Too frequent an intrusion of self is another form of egotism to be avoided. I hope our sermons will never be of the same order as those which were set: up in a certain printing office, and the chief compositor had to request the manager to send for an extra supply of capital I’s. The letter “I” is a noble vowel, but it may be sounded too loudly. Great “I” is very apt to become prominent with us all; even those who labour after humility can barely escape. When self is killed in one form, it rises in another; and, alas! there is such a thing as being proud of being humble, and boasting of being now cleansed from everything like boasting.
May you also possess the grand moral characteristic of courage! By this, I do not mean impertinence, impudence, or self-conceit; but real courage to do and say calmly the right thing, and to go straight on at all hazards, though there should be none to give you a good word. I am astonished at the number of’ Christians who are afraid to speak the truth to their brethren. I thank God that I can say this,—there is no member of my church, no officer of the church, and no man in the world, to whom I am afraid to say before his face what I would say behind his back. Under God, I owe my position in my own church to the absence of all policy, and the habit of always saying what I mean. The plan of making things pleasant all round is a perilous as well as a wicked one. If you say one thing to one man, and another to another, they will one day compare notes, and find you out, and then you will be despised. The man of two faces will sooner or later be the object of contempt, and justly so. Now, above all things, avoid that. If you have anything that you feel you ought to say about a man, let the measure of what you say be this, “How much dare I say to his face?” We must not allow ourselves a word more than that in censure of any man living. If that be your rule, your courage will save you from a thousand difficulties, and win you lasting respect.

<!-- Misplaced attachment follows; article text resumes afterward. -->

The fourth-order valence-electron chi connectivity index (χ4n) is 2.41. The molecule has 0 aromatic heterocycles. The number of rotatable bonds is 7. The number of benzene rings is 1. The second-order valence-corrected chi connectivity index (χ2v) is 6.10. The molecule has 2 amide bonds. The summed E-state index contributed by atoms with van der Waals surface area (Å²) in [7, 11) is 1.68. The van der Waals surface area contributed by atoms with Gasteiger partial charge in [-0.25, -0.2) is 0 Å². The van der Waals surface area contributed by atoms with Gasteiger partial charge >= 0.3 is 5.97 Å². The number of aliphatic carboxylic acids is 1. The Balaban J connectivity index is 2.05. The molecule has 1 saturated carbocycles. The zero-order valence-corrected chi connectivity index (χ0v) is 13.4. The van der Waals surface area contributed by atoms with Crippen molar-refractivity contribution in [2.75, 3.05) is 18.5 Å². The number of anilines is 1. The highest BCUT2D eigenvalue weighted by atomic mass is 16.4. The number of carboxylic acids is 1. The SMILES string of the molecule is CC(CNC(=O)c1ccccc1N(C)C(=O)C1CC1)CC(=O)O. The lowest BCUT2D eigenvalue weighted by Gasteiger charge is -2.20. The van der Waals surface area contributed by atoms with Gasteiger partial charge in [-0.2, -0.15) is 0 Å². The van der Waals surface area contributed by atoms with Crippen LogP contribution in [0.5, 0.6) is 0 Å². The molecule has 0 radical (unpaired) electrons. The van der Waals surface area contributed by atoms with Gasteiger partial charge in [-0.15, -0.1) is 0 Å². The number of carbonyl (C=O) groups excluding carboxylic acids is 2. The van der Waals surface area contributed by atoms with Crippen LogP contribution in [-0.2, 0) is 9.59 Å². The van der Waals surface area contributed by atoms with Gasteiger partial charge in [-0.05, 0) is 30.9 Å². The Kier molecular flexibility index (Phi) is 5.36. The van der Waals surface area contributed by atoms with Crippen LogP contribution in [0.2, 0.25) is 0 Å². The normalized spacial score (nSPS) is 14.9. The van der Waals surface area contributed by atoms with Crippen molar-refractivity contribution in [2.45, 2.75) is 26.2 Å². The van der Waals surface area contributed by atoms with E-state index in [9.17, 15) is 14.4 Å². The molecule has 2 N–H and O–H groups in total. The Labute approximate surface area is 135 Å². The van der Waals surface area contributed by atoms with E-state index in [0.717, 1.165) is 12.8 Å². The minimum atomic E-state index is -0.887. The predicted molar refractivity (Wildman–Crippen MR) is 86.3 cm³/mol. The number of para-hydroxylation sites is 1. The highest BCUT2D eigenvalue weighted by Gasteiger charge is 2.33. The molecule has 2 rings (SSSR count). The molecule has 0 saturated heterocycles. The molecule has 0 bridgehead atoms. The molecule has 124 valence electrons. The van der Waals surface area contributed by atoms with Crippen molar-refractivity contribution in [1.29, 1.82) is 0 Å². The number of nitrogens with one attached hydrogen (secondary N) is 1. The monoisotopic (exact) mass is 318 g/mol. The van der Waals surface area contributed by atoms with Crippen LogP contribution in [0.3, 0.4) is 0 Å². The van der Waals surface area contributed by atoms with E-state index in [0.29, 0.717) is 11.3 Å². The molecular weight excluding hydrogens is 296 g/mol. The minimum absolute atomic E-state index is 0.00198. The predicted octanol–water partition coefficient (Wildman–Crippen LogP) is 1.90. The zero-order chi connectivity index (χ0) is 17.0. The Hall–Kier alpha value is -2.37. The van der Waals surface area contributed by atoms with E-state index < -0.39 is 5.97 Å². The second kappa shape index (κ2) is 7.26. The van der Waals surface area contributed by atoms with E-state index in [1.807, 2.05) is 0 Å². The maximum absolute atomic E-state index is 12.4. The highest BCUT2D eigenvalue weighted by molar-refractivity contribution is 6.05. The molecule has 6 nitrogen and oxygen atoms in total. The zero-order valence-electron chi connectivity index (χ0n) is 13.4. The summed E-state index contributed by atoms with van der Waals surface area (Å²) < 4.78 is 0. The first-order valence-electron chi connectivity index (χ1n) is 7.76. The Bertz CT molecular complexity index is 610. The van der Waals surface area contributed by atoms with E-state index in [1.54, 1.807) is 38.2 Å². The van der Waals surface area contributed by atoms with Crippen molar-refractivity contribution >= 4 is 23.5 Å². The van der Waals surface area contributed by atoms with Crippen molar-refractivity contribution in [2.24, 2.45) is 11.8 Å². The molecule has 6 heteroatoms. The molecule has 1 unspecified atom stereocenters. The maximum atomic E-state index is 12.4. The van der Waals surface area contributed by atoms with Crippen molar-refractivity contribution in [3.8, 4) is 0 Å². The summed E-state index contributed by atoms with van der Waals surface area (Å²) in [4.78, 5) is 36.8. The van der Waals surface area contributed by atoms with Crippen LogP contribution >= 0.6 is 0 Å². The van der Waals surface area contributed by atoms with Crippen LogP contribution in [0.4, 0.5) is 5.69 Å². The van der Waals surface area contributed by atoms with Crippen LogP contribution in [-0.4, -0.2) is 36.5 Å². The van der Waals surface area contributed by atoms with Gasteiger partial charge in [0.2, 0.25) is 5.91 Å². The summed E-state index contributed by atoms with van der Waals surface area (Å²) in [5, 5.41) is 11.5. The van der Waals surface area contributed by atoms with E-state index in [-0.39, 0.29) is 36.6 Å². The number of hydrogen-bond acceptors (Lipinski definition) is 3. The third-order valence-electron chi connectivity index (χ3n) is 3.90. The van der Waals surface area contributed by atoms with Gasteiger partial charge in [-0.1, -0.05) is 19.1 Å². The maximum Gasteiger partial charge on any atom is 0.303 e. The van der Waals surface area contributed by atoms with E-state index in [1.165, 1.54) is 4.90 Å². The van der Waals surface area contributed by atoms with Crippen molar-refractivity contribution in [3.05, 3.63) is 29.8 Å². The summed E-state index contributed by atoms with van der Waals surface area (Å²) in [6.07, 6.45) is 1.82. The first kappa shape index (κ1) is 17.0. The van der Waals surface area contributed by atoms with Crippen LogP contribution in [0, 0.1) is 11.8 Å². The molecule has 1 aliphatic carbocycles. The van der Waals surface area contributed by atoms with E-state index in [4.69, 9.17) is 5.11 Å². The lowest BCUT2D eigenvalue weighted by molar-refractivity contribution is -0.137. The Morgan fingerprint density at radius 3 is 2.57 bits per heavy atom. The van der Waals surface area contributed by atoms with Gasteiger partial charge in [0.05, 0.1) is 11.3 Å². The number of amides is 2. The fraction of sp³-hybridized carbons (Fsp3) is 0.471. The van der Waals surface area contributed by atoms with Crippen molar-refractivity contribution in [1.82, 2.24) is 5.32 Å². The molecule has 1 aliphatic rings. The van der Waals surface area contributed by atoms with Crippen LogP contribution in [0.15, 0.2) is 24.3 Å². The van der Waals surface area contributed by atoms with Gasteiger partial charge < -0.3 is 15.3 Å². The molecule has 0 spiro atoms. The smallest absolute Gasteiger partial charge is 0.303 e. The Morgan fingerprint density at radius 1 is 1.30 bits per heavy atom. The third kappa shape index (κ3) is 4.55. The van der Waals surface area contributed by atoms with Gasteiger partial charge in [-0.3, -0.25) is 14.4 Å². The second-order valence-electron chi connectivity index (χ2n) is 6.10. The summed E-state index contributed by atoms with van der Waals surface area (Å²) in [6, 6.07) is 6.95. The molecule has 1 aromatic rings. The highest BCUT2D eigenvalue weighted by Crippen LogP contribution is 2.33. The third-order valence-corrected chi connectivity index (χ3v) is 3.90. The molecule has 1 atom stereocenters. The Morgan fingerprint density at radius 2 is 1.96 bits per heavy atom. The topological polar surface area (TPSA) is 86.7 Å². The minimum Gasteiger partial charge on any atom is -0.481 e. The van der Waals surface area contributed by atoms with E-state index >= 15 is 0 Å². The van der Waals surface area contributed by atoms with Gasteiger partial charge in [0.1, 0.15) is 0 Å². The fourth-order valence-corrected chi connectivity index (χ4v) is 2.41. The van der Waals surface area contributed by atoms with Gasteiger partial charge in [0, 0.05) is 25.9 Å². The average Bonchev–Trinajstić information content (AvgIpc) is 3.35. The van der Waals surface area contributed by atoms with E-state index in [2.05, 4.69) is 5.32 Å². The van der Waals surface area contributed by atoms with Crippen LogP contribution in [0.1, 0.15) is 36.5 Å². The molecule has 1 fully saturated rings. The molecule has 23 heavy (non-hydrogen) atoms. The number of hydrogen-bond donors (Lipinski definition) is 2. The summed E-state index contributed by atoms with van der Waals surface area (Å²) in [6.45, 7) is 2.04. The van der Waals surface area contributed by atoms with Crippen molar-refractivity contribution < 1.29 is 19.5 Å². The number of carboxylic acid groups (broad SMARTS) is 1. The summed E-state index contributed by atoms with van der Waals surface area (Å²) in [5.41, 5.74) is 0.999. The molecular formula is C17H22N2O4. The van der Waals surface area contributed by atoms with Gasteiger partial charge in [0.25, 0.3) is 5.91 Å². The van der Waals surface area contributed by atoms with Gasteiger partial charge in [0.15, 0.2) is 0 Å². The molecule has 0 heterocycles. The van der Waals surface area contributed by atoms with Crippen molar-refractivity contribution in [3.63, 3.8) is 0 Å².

We too often flog the Church, when the whip should be laid on our own shoulders. We drag the Church, like a colossal culprit, to the altar; we bind her hands fast, and try to execute her at once; or, at least, we find fault with her where there is none, and magnify her little errors, while we too often forget our own imperfections. Let us, therefore, commence with our selves, remembering that we are a part of the Church, and that our own want of revival is in some measure the cause of that want in the Church at large. I directly charge the great majority of professing Christians in these days— and I take the charge to myself also, — with a need of revival of piety. I shall lay the charge very peremptorily, because I think I have abundant grounds to prove it. I believe that the mass of nominal Christians in this age need a revival; and my reasons are these.
–Spurgeon, “Spiritual Revival–The Want of the Church,” MTP 44:2598 (1856)